The Rise of Audiobooks
Audiobooks are a beacon of hope for the future of digital publishing, boasting rapid growth in sales and popularity in recent years largely owing to their ability to adapt with modern day culture. For many people with busy lifestyles and a smartphone, listening to an audiobook is not only enjoyable but more convenient than taking the time to read a traditional print book.
A current Technavio report predicts that the publishing industry will earn over USD 357 billion from 2016 – 2020, with profitability relying on the continued development of digital publishing. With this in mind, how can the industry capitalise on the rise of digital audiobooks and make sure that their surge of popularity is not just a fad?
Apps and Audiobooks
One of the key reasons that audiobooks are finding success in the current economy is because of their agile nature – they are accessible on the go on a wide variety of devices. For example, Audible, an audiobook retailer, have developed multiple versions of their app to be compatible with over 500 different devices for users to download audiobooks onto. The development of apps will always continue, and as long as the technology exists, audiobooks will be readily available to users at their fingertips.
However, the cost of developing and constantly updating these apps is extremely high. On 27 October 2016, Amazon had to shut down their Kindle app for Windows 8 because it was too expensive to keep the app functional across numerous operating systems.
This is bad news for digital audiobooks because if a customer is only using a device whose app is then shut down, they could potentially lose all of their purchases unless they are willing to spend money investing in a new device to run a different version of the app, which is unlikely.
If Amazon, an industry giant, are struggling with high development costs, how can other publishers and retailers hope to nurture the growing trend without customers being put off of audiobooks, opting for older, more reliable formats such as printed books that cannot be rendered useless by technological problems?
Making Money and the ‘Model of Free’
Perhaps the biggest issue with digital publishing is the assumption that digital products should be cheaper to both buy and produce, which is often not the case. Where traditional printing and distribution costs are saved when producing digital audiobooks, the cost of developing apps, websites, and high quality content can make the process just as expensive.
Audible is a successful retailer who generates revenue through subscription packages. Members are given ‘credits’ to redeem a free audiobook per month (or more, depending on how much the user is willing to pay), plus up to 70% off the price of other titles after that. Alternatively, users can purchase audiobooks at full price without paying for a membership.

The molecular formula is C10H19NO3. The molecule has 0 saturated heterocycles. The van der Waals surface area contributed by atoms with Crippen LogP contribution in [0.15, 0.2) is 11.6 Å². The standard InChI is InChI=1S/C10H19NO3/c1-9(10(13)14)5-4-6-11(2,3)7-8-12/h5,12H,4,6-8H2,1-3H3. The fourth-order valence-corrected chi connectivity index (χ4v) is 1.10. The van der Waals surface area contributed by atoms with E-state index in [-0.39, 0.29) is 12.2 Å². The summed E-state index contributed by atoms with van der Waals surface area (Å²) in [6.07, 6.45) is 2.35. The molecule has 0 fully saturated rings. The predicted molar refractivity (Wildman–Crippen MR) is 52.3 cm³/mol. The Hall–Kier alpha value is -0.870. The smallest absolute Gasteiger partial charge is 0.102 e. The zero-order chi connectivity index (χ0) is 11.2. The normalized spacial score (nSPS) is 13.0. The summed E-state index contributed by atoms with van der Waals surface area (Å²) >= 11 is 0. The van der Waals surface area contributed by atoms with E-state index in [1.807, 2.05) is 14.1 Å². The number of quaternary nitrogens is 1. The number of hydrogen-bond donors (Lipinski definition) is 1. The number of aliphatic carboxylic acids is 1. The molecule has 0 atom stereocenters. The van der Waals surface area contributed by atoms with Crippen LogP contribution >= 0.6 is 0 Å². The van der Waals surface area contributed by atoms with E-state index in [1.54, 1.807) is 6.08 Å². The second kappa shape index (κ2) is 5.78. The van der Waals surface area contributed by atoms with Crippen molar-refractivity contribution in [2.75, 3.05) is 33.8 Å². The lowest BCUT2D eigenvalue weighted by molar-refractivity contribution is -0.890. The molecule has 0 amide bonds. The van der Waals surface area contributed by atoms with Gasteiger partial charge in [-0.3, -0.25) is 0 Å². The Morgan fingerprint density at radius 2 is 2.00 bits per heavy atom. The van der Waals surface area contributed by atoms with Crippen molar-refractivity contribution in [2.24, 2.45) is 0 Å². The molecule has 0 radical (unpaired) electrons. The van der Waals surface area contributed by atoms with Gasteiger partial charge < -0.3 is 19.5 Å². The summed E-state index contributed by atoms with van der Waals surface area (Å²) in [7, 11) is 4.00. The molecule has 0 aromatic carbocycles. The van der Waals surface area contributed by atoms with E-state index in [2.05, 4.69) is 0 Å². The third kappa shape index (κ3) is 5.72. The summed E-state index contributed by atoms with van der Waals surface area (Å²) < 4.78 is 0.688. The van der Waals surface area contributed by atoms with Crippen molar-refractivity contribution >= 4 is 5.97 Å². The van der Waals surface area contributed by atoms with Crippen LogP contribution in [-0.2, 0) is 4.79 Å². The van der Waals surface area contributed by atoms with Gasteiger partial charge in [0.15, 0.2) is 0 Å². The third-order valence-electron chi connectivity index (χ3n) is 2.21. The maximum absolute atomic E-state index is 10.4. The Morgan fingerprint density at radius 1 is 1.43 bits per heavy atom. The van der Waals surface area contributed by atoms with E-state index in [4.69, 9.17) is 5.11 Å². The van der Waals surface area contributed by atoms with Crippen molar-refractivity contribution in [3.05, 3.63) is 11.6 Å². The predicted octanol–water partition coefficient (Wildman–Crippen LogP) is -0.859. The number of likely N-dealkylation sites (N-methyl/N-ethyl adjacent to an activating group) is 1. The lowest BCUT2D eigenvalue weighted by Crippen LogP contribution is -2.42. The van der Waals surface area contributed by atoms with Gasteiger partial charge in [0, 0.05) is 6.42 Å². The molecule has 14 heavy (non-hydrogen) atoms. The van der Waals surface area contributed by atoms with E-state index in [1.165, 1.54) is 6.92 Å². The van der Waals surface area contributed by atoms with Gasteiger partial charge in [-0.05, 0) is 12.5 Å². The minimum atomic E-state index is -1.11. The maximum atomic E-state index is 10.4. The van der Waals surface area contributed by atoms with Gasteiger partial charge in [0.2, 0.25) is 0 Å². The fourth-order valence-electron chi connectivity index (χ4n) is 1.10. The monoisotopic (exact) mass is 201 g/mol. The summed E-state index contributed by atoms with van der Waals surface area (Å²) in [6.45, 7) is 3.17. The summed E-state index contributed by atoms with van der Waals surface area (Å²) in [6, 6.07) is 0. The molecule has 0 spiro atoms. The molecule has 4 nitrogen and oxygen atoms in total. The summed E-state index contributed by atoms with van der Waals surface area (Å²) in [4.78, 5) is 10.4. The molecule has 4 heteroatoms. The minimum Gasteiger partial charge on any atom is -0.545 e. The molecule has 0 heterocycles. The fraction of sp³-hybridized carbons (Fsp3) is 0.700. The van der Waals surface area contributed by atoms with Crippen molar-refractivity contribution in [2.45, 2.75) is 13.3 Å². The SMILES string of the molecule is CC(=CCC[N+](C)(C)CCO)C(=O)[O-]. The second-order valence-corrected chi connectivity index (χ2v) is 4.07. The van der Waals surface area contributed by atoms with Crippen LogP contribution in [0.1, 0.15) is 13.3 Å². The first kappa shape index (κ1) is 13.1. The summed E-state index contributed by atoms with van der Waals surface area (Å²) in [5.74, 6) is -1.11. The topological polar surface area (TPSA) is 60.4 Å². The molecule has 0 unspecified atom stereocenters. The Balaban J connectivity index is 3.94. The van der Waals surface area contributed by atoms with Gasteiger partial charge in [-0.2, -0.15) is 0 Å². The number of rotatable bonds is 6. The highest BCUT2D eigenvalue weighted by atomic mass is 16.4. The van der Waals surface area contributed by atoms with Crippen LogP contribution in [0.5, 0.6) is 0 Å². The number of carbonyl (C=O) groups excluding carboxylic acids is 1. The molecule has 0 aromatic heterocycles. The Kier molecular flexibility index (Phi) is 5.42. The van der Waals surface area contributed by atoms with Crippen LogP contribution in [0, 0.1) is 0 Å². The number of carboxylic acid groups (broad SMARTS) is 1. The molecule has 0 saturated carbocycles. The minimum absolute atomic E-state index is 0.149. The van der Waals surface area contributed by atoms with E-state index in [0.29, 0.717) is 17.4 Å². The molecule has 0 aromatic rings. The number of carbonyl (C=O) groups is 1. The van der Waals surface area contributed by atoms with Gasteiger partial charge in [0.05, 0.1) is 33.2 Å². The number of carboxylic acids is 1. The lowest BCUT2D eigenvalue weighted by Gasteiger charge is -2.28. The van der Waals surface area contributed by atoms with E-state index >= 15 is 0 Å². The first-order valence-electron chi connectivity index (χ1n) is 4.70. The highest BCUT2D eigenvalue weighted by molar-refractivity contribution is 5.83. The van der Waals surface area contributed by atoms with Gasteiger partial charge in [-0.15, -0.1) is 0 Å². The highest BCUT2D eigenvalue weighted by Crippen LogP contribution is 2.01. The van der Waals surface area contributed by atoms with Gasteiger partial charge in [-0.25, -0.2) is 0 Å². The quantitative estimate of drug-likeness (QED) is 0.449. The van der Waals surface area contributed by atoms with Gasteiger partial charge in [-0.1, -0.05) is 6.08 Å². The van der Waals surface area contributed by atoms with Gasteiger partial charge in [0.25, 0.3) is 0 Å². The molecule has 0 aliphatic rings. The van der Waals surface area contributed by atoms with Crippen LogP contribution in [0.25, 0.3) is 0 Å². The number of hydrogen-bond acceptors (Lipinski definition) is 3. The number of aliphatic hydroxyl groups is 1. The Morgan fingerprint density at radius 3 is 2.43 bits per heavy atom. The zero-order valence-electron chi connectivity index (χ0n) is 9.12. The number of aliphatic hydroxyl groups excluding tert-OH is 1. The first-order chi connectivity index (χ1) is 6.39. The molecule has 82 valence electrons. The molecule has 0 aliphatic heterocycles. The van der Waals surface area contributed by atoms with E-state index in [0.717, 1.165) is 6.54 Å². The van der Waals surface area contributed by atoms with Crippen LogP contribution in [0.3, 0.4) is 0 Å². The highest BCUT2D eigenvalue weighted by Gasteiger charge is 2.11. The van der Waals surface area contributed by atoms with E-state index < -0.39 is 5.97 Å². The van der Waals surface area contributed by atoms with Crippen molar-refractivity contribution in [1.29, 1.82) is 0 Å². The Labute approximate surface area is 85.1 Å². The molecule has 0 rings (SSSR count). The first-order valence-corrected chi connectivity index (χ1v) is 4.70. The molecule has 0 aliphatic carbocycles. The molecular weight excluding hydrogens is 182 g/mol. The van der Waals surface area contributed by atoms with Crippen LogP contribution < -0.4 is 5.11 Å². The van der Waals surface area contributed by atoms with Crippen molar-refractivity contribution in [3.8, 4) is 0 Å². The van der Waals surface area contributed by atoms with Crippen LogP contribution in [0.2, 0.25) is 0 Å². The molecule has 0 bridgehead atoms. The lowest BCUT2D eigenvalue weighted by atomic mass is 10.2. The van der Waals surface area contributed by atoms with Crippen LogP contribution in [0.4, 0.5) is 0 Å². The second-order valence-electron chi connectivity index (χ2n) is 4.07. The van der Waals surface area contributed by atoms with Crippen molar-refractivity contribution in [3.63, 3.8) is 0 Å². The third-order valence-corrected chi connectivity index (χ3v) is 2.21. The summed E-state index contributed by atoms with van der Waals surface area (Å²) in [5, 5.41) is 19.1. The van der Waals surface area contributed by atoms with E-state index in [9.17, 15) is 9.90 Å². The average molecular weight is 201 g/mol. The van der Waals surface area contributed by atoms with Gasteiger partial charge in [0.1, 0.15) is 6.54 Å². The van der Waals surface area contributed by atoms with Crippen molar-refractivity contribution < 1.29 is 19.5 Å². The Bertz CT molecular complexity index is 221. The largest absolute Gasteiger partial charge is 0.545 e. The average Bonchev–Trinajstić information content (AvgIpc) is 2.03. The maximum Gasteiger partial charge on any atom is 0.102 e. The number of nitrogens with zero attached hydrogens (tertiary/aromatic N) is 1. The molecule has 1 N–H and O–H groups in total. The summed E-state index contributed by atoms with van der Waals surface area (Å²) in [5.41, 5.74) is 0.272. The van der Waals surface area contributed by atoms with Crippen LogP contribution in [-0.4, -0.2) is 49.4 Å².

Scribd also implements a subscription service but, unlike Audible, users get unlimited access to every title in their catalogue, offering more than just audiobooks. This freedom is how Scribd has cultivated over eighty million monthly users. Both Scribd and Audible use month-long free trials to entice new customers to their sites.
Whilst these may be prosperous business models for big retailers with well-established customer bases, it can be harmful for the overall audiobook market. High volumes of subscription revenue mean that these businesses can license audiobook downloads at undercut prices or for free, which drives smaller audiobook providers out of business.
The Limitations of ‘No Limits’
In 2012, Bardowl was founded and branded as ‘Spotify for audiobooks’. For a monthly fee of £9.99, members could stream as many audiobooks as they liked, unrestricted, as with Scribd’s business model. A major selling point was that Bardowl would allow users to stream audiobooks instead of downloading them, saving precious device storage space. This gave them a competitive edge over Audible and other companies that do not have this option.
“We think this is an excellent way to increase awareness of the availability of audiobooks alongside their printed and digital counterparts.” – Chris Book, Bardowl co-founder.
However, no matter how amazing this model was for users, Bardowl fell victim to over-listening and closed down in 2015. The subscription revenue could not cover the amount owed to publishers in royalties from the volume of audiobooks being streamed. In comparison, Audible only allow users one or two free audiobooks per month; they generate extra revenue from any additional audiobooks downloaded whereas Bardowl did not.